New Delhi: At least a dozen people have been nabbed in Delhi over posters criticising Prime Minister Narendra Modi’s handling of the coronavirus situation and exporting Covid vaccines to foreign countries when the nation needed it the most, based on what sources revealed on Saturday. The Delhi police have reportedly registered more than 13 FIRs under sections of the Defacement of Public Property Act besides other laws.
The arrests were made by four different divisions of the police – eastern range, east, central and northeast – suggesting the operation was a coordinated action.
The move comes over posters that had emerged in several parts of the city with messages like: “Modi ji, aapne humare bacchon ki vaccine videsh kyu bhej diya?” (Modi ji, why did you send vaccines meant for our children, abroad?).
On Thursday, six people were arrested in East Delhi’s Kalyanpuri area where Delhi Police received input that the posters criticising the Prime Minister were being put up. More than 800 posters and banners were also recovered, sources said.
The national capital has been one of the worst-hit territories in the second wave of the coronavirus pandemic and has seen horrific scenes in the past few weeks of hospitals being overwhelmed and running short of necessities like medical oxygen.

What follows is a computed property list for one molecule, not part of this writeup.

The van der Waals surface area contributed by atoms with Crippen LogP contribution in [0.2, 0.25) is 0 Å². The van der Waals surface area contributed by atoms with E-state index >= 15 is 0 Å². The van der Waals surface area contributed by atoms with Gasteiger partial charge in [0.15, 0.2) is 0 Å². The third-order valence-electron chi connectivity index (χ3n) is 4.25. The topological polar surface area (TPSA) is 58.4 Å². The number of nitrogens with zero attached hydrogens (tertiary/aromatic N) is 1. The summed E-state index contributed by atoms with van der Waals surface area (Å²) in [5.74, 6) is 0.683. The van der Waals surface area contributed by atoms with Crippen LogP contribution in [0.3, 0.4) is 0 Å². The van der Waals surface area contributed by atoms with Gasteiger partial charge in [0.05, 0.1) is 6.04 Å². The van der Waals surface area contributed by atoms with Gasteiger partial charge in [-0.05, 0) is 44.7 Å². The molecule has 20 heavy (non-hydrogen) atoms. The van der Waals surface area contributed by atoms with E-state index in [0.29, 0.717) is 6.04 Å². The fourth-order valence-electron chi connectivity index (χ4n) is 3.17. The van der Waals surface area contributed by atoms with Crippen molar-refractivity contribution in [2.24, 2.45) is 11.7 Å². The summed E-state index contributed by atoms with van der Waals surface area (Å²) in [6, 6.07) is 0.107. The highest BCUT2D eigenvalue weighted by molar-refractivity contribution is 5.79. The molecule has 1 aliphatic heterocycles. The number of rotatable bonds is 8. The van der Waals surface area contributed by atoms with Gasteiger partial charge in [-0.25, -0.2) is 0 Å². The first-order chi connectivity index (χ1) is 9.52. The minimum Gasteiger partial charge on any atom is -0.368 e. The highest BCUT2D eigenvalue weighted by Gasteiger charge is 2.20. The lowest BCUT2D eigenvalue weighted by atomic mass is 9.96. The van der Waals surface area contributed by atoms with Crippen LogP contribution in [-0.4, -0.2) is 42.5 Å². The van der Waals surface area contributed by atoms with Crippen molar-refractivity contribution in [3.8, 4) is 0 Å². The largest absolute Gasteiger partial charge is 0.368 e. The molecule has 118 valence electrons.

Though the number of cases has come down in recent days after thousands of deaths, many have flagged a dip in testing.
India has reported more than 3 lakh infections a day over the past three weeks, overwhelming its health care system and leaving many without hospital beds, oxygen and adequate treatment.
PM Modi’s government has faced widespread criticism for appearing more intent on addressing the bad publicity because of the missteps than solving the crisis.
The administration’s vaccine policy – marked by slow-buying of vaccines and then dumping the responsibility on states once shortages kicked in – has also been widely described as botched.
Governments in several states like Uttar Pradesh, Gujarat and Madhya Pradesh have been accused of trying to hide their casualties as hundreds of bodies have been seen floating in rivers and buried in the sand by the banks.